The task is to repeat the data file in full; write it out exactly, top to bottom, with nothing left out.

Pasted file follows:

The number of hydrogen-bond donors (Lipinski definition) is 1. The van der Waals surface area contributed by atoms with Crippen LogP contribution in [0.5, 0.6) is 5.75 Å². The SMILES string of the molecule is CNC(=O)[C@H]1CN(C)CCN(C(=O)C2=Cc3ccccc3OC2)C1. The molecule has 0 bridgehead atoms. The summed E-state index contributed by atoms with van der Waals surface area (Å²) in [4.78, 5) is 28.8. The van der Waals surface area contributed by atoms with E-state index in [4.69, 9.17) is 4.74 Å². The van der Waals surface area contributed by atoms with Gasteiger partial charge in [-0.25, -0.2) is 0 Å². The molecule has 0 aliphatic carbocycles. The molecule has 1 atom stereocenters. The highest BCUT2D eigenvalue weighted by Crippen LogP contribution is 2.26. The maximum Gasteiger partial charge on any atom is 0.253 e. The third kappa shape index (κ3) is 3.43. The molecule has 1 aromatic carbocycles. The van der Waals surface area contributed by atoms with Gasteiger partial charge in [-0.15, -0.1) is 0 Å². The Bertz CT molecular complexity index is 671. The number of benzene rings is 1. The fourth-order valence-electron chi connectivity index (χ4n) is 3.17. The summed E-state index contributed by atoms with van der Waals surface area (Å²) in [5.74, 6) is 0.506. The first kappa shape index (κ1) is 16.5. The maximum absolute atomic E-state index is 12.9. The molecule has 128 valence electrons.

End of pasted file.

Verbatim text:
The number of hydrogen-bond donors (Lipinski definition) is 1. The van der Waals surface area contributed by atoms with Crippen LogP contribution in [0.5, 0.6) is 5.75 Å². The SMILES string of the molecule is CNC(=O)[C@H]1CN(C)CCN(C(=O)C2=Cc3ccccc3OC2)C1. The molecule has 0 bridgehead atoms. The summed E-state index contributed by atoms with van der Waals surface area (Å²) in [4.78, 5) is 28.8. The van der Waals surface area contributed by atoms with E-state index in [4.69, 9.17) is 4.74 Å². The van der Waals surface area contributed by atoms with Gasteiger partial charge in [-0.25, -0.2) is 0 Å². The molecule has 0 aliphatic carbocycles. The molecule has 1 atom stereocenters. The highest BCUT2D eigenvalue weighted by Crippen LogP contribution is 2.26. The maximum Gasteiger partial charge on any atom is 0.253 e. The third kappa shape index (κ3) is 3.43. The molecule has 1 aromatic carbocycles. The van der Waals surface area contributed by atoms with Gasteiger partial charge in [-0.15, -0.1) is 0 Å². The Bertz CT molecular complexity index is 671. The number of benzene rings is 1. The fourth-order valence-electron chi connectivity index (χ4n) is 3.17. The summed E-state index contributed by atoms with van der Waals surface area (Å²) in [5.74, 6) is 0.506. The first kappa shape index (κ1) is 16.5. The maximum absolute atomic E-state index is 12.9. The molecule has 128 valence electrons.